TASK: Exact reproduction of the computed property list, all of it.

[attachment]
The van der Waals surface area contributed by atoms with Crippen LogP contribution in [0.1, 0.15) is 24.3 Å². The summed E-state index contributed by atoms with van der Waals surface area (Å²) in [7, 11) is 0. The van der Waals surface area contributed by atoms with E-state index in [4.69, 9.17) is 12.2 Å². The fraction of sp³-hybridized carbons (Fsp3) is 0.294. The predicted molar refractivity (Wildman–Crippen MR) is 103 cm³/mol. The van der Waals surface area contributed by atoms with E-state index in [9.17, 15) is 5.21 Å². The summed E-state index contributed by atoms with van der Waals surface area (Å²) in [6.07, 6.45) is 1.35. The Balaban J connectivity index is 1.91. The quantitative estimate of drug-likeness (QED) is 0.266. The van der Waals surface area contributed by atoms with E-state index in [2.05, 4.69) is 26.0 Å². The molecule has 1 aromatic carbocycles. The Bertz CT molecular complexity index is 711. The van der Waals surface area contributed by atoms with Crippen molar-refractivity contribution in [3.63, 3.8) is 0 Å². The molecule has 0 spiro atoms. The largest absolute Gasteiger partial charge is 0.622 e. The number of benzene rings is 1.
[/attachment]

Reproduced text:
The van der Waals surface area contributed by atoms with Crippen LogP contribution in [0.1, 0.15) is 24.3 Å². The summed E-state index contributed by atoms with van der Waals surface area (Å²) in [7, 11) is 0. The van der Waals surface area contributed by atoms with E-state index in [4.69, 9.17) is 12.2 Å². The fraction of sp³-hybridized carbons (Fsp3) is 0.294. The predicted molar refractivity (Wildman–Crippen MR) is 103 cm³/mol. The van der Waals surface area contributed by atoms with E-state index in [9.17, 15) is 5.21 Å². The summed E-state index contributed by atoms with van der Waals surface area (Å²) in [6.07, 6.45) is 1.35. The Balaban J connectivity index is 1.91. The quantitative estimate of drug-likeness (QED) is 0.266. The van der Waals surface area contributed by atoms with E-state index in [2.05, 4.69) is 26.0 Å². The molecule has 1 aromatic carbocycles. The Bertz CT molecular complexity index is 711. The van der Waals surface area contributed by atoms with Crippen molar-refractivity contribution in [3.63, 3.8) is 0 Å². The molecule has 0 spiro atoms. The largest absolute Gasteiger partial charge is 0.622 e. The number of benzene rings is 1.